Sacajawea: her true story

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Publisher:
Xlibris,
Pub. Date:
2000.
Language:
English
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As the author of SACAJAWEA: Her True Story, I'm pleased with the reaction to the book but even more thrilled over the interest in Sacajawea, even from overseas. Although my e-mail is on only one website (it's rwhaney@yahoo.com), I'm surprised about how many comments and questions I've received, including three from the United Kingdom this week. I try to personally respond to all the e-mails but I've also decided to use this forum to answer the best questions I receive, such as this one from Jeffrey Dawson, Wales: "An American friend told me about your book and I have ordered but not received it yet from Amazon.co.uk/United Kingdom. She also has sent me five of the Year 2000 Sacajawea Golden Dollar Coins, knowing my interest in the 1805-06 Lewis and Clark Expedition that ended merry-ole England's claims to the region stretching from the Mississippi to the Pacific. I surf the internet for Sacajawea stuff and read more about your book and learned that the little Indian girl is vastly widening the gap as easily the most memorialized female in American history. WOW! I have a question. As Sacajawea led the mission from the Missouri to the Pacific and back, were there any deaths among the members of the expedition on the arduous journey?"

ANSWER: There were many close calls but only one member of the expedition died during the journey. That was Sergeant Charles Floyd. He died on August 20th, 1804, near present day Sioux City, Iowa. It is believed his death was due to a burst appendix.

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Carol Meminger; St. Paul, Minnesota: "I enjoyed your book and notice you spell your icon 'Sacajawea' but from time to time I see it spelled 'Sacagawea' or 'Sacakawea' or even 'Sakakawea' just as often. Can you explain this to me?"

ANSWER: I use the "Sacajawea" spelling simply because she was a Shoshone and my Shoshoni friends think of her and spell her name that way. In other words, Sacajawea is family to them and that gives them the perogative, I think. If a white family had a daughter named Kathy, for example, I would think of Kathy with a "K" and not Cathy with a "C." But I understand your confusion. Sacajawea was Shoshoni but she was captured and enslaved by the Hidatsa Indians of Knife River in present day North Dakota when she was a child. Her Hidatsa captors named her "Sacagawea," which to them meant "Bird Woman." The Lewis and Clark Expedition helped reunite her with her Shoshoni people in 1805 and by then her brother Cameahwait had become Chief of the Shoshones. Even within their own tribe, Shoshoni women often had several name changes from time to time but Sacajawea apparently liked her Hidatsa name and it closely resembled the Shoshoni name that meant "one who launches boats." So, even today the Hidatsas and Shoshones pronounce the name basically the same except for the third syllable. Lewis and Clark, on the expedition, spelled her name as they pronounced it -- "Sah-cah-gah-we-ah." The Hidatsa word for bird is "sacaga" and the Hidatsa word for woman is "wea" and combining the two was how Sacajawea originally was named. But the general acceptance of the name by her Shoshoni people affords them the right to start the third syllable with a "j" and not a 'g' and pronounce it "Sack-a-ja-wea," I think. To the Shoshones, her name is "Sacajawea" and it means "boat launcher" but to the Hidatsas her name is "Sacakawea" and it means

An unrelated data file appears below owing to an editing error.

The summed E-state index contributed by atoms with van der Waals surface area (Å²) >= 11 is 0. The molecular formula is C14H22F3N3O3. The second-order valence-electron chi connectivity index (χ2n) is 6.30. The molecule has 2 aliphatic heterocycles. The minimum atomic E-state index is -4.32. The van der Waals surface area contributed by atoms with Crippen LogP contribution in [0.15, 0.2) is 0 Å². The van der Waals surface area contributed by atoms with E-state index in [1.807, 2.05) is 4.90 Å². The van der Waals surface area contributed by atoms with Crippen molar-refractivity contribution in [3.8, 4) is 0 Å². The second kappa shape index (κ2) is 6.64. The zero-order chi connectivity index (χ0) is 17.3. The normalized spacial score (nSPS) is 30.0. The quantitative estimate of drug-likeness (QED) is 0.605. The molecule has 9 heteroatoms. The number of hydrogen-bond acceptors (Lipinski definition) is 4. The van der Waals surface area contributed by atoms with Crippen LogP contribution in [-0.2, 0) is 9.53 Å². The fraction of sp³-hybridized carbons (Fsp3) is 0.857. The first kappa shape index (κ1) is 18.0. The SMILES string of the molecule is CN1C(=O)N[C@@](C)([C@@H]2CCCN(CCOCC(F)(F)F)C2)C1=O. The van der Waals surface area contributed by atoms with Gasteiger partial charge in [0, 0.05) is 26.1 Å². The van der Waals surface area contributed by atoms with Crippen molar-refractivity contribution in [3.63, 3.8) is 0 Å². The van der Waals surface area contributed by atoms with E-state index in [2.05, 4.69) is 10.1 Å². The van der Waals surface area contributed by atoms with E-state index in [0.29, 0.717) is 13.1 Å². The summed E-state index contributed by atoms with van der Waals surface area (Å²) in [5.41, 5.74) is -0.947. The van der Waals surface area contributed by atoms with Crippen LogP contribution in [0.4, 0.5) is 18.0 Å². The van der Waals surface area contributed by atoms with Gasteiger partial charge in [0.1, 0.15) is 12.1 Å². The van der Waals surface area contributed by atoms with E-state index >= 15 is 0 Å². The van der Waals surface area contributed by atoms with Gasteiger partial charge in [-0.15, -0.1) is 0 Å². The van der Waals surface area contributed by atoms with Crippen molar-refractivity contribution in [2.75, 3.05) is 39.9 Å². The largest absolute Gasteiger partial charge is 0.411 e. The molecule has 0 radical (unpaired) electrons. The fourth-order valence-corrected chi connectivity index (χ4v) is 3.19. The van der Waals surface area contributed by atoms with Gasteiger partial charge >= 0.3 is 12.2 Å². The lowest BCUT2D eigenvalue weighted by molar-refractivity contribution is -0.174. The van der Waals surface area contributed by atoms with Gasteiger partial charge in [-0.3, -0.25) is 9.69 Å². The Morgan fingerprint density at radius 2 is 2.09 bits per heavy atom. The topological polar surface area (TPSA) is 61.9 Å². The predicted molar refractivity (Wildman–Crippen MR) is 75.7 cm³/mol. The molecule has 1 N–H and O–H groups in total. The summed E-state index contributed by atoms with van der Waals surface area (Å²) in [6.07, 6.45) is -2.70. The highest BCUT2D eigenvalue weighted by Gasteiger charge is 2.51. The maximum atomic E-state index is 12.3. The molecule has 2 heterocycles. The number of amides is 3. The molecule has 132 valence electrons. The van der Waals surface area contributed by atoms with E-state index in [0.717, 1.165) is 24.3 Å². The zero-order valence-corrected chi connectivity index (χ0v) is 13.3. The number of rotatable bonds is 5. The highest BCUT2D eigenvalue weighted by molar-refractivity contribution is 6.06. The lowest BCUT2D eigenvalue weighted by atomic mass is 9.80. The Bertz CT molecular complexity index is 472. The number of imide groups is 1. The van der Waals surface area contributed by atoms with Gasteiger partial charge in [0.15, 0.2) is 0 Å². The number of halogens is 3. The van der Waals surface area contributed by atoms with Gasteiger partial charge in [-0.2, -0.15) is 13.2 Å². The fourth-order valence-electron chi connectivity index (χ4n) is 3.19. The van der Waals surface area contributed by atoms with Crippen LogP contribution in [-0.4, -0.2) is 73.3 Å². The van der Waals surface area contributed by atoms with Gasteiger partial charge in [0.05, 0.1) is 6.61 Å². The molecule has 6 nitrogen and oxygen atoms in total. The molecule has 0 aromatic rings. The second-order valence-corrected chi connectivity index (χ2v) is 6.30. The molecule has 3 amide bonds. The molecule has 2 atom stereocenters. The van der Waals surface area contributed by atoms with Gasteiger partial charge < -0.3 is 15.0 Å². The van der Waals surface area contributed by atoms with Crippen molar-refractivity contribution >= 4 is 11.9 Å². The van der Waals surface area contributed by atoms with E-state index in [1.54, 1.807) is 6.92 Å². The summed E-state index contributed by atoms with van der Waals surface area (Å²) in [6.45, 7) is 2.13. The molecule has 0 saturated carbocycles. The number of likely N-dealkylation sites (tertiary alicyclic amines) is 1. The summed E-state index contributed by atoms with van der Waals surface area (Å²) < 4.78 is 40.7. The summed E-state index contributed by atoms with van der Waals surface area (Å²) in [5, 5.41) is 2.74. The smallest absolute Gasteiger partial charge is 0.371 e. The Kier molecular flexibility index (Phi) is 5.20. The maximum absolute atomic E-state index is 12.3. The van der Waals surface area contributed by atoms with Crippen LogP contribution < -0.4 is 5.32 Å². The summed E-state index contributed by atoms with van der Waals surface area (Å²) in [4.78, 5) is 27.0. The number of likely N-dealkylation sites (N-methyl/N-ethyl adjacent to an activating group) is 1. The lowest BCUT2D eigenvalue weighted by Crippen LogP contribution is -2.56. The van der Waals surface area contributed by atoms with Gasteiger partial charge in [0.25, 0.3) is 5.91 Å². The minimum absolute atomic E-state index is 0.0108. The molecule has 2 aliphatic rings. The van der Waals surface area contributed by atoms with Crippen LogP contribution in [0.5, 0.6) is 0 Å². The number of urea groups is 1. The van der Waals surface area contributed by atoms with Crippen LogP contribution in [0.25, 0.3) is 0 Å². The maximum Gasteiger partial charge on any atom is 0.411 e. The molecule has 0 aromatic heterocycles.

"Bird Woman." The third spelling -- "Sakakawea" --is promoted by the North Dakota Hidatsa and they pronounce it "sa-ka-ka-we-a." In 1814, eight years after the expedition, a man named Nicholas Biddle edited the Lewis and Clark journals and corrected many of the explorers' spelling and grammar mistakes. Biddle was the very first in the English language

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Grouped Work ID 97eca000-e725-6022-809f-2d0ba0912178
Full title sacajawea her true story
Author haney rich
Grouping Category book
Last Update 2018-05-05 01:45:24AM
Last Indexed 2018-05-23 05:14:52AM

Solr Details

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accelerated_reader_reading_level 0
author Haney, Rich.
author_display Haney, Rich
available_at_pineriver Piner River Library
detailed_location_pineriver Pine River Adult Non-Fiction
display_description A biography.
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format_pineriver Book
id 97eca000-e725-6022-809f-2d0ba0912178
isbn 9780738814001, 9780738814018
item_details ils:.b46170583|.i91661341|Pine River Adult Non-Fiction|BIOGRAPHY / History / Sacajawea|||1|false|false|||||On Shelf||pran||
itype_pineriver Adult book
last_indexed 2018-05-23T11:14:52.866Z
lexile_score -1
literary_form Non Fiction
literary_form_full Non Fiction
local_callnumber_pineriver BIOGRAPHY / History / Sacajawea
owning_library_pineriver Piner River Library
owning_location_pineriver Piner River Library
primary_isbn 9780738814018
publishDate 2000
record_details ils:.b46170583|Book|Books||English|Xlibris,|2000.|159 pages ; 22 cm.
recordtype grouped_work
scoping_details_pineriver ils:.b46170583|.i91661341|On Shelf|On Shelf|false|true|true|false|false|true|131,132,133,134,135|||
subject_facet BIOGRAPHY & AUTOBIOGRAPHY, BIOGRAPHY & AUTOBIOGRAPHY -- Historical, Sacagawea, Women
title_display Sacajawea : her true story
title_full Sacajawea : her true story / Rich Haney
title_short Sacajawea :
title_sub her true story
topic_facet BIOGRAPHY & AUTOBIOGRAPHY, Historical, Sacagawea, Women